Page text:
Theory of nonlinear dynamical systems has applications to a wide variety of fields, from physics, biology, and chemistry, to engineering, economics, and medicine. This is one of its most exciting aspects - that it brings researchers from many disciplines together with a common language. A dynamical system consists of an abstract phase space or state space, whose coordinates describe the dynamical state at any instant; and a dynamical rule which specifies the immediate future trend of all state variables, given only the present values of those same state variables. Dynamical systems are "deterministic" if there is a unique consequent to every state, and "stochastic" or "random" if there is more than one consequent chosen from some probability distribution. A dynamical system can have discrete or continuous time. The discrete case is defined by a map and the continuous case is defined by a "flow. Nonlinear dynamical systems have been shown to exhibit surprising and complex effects that would never be anticipated by a scientist trained only in linear techniques. Prominent examples of these include bifurcation, chaos, and solitons. This course will be self-contained.

ACMS 40730. Mathematical and Computational Modeling 

(3-0-3)
Prerequisites: MATH 20750 or MATH 30650 or ACMS 20750. Introductory course on applied mathematics methods with emphasis on modeling of biological problems in terms of differential equations and stochastic dynamical systems. Students will be working in groups on several projects and will present them in class at the end of the course.

ACMS 40740. Mathematical and Computational Modeling in Neuroscience

(3-0-3)

This course will introduce students to some of the most common computational and mathematical models used in neuroscience. The models will progress gradually from the scale of ion channels to the systems scale. In addition to developing a deeper understanding of the biological processes modeled in the course, the students will learn numerical and analytical approaches to studying dynamical systems and random processes. The course is appropriate as an elective for Neuroscience or ACMS majors. After completing the course, students will be able to create models of neural systems, simulate these models in MATLAB and use basic techniques from dynamical systems theory and probability theory to analyze these models. Students are expected to have some exposure to ordinary differential equations and probability before taking the course.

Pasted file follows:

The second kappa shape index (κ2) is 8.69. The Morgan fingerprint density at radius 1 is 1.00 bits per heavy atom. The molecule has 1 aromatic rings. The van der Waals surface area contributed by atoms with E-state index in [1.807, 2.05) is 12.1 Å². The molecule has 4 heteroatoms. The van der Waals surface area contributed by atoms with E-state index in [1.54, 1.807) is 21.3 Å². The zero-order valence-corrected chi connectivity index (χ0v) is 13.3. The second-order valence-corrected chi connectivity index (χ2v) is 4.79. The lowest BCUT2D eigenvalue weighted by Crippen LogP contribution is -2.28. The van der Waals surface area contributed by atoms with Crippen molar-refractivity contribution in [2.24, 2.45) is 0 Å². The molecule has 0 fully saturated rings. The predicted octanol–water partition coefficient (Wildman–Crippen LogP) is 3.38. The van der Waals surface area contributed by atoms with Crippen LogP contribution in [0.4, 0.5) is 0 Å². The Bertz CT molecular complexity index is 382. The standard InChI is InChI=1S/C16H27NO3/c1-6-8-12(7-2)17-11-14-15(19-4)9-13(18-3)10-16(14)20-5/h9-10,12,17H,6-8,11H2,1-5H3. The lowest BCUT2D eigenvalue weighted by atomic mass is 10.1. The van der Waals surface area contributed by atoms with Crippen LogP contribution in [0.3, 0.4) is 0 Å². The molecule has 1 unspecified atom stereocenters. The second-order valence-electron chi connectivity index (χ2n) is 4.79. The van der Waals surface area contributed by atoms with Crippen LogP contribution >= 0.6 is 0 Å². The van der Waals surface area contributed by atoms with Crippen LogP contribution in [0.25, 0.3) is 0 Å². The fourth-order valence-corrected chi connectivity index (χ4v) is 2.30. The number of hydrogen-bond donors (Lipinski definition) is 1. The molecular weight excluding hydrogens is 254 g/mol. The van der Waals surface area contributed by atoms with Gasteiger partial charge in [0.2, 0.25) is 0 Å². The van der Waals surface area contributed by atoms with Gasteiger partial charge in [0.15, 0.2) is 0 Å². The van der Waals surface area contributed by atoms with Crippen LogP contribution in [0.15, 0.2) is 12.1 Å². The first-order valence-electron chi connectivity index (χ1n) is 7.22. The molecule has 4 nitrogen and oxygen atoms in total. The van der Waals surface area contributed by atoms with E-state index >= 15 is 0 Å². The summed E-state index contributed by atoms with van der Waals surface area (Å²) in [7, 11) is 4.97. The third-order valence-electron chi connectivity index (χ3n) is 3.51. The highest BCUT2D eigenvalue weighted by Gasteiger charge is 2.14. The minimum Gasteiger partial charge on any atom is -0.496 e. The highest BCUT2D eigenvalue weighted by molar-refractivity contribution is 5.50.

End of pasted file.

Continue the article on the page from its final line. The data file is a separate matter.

ACMS 40750. Partial Differential Equations

(3-0-3)
Prerequisites: MATH 20750 or MATH 30650 or MATH 30850 or ACMS 20750. An introduction to partial differential equations. Topics include Fourier series, solutions of boundary value problems for the heat equation, wave equation and Laplace’s equation, Fourier transforms, and applications to solving heat, wave, and Laplace’s equations in unbounded domains.

ACMS 40760. Introduction to Stochastic Modeling. 

(3-0-3)

Stochastic modeling is a technique of presenting data or predicting outcomes that takes into account a certain degree of randomness, or unpredictability. Topics include (i) Short Review of Probability - Major discrete and continuous distributions, properties of random variables. (ii) Conditional probability and conditional expectation, sums of random variables, martingales. (iii) Introduction to Discrete Markov Chains - Transition probability matrix of a Markov chain, some Markov chain models, first step analysis, the absorbing Markov chains, various types and classifications of Markov chains. (iv) Long Run (asymptotic) Behavior of Markov Chains: Limiting distribution, the classification of states, irreducible Markov chains, periodicity of Markov chains, recurrent and transient states, the basic limit theorem of Markov chains. (v) Poisson Processes - The Poisson distribution and the Poisson process, the law of rare events, distributions associated with the Poisson process, the Uniform distribution and Poisson processes. (vi) Continuous Time Markov Chains - Pure birth and death processes and it's limiting behavior. (vii) Introduction to Brownian Motion, Drift and Diffusion, Geometric Brownian motion, Ornstein-Uhlenbeck process and its long run behavior. (viii) Monte Carlo Simulations for Diffusion. 

ACMS 40790. Topics in Applied Mathematics